More Americans oppose foreign intervention than at any time since 1964, when the Pew Research Center started tracking this view.
Coinciding with increasing disillusionment of the United States’ handling of the invasions in Iraq and Afghanistan, 53% of Americans in 2013 said that the U.S. should mind its own business internationally. This was up from just 30% of Americans in 2002.
At the same time, a record number of Americans think the United States is becoming less powerful on the world stage. Climbing from just 20% in 2004, 53% of Americans in 2013 felt that the U.S. was less important and powerful globally it was a decade earlier.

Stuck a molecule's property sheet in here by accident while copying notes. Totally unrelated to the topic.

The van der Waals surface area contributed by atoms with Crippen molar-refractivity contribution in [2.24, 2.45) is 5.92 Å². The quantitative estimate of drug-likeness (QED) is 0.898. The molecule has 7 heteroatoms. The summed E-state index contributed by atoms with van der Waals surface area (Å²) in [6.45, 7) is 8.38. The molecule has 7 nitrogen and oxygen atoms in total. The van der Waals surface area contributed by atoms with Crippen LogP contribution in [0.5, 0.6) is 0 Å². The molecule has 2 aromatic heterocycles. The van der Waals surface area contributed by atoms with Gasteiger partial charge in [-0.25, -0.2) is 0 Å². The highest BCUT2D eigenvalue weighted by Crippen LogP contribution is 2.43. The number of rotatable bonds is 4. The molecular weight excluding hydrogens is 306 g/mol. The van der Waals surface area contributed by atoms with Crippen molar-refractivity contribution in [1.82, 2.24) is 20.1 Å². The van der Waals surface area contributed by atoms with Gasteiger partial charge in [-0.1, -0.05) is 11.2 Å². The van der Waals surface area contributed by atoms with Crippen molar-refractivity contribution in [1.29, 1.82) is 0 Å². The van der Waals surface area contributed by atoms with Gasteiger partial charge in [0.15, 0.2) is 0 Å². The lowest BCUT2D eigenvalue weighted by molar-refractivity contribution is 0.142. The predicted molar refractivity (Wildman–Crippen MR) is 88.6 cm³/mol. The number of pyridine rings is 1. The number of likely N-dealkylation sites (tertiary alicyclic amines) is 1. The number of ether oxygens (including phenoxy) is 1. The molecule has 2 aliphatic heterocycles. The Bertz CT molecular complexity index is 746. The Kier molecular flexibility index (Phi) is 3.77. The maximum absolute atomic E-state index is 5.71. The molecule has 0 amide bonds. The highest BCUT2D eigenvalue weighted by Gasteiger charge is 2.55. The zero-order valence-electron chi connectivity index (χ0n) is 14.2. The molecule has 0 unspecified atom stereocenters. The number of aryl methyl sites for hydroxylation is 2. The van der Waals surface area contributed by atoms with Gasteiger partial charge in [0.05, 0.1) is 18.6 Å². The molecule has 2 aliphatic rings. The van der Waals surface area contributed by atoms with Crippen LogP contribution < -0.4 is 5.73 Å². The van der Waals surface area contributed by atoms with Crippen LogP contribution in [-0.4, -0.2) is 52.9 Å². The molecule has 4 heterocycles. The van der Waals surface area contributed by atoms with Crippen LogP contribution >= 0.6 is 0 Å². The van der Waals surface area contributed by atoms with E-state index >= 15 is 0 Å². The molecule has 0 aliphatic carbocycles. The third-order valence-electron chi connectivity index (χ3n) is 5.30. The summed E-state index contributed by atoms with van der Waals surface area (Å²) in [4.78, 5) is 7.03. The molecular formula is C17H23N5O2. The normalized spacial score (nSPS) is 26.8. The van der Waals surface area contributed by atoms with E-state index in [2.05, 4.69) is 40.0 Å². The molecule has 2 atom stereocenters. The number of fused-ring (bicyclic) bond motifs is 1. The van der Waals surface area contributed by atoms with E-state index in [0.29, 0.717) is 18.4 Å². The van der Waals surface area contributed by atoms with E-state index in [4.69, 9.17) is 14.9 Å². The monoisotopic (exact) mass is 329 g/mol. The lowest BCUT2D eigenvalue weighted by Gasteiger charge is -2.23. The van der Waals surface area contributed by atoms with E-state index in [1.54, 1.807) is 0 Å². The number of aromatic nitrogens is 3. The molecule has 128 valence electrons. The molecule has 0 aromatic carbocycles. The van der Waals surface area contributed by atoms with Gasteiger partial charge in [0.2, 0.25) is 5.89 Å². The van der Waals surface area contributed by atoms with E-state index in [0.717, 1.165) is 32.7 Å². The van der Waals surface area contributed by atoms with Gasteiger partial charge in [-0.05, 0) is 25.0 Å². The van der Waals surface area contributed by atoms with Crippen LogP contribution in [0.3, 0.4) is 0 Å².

Intriguingly, despite general trends towards military isolationism, 66% of Americans believe that greater U.S. involvement in the global economy is a good thing. The U.S. military often plays a role in securing global trade and protecting the interests of its allies.
America was long known as an isolationist country, dating back to George Washington’s warning against entanglement in European affairs. The U.S. only fully abandoned isolationism after World War Two, when the U.S. and the Soviet Union became competing world powers.
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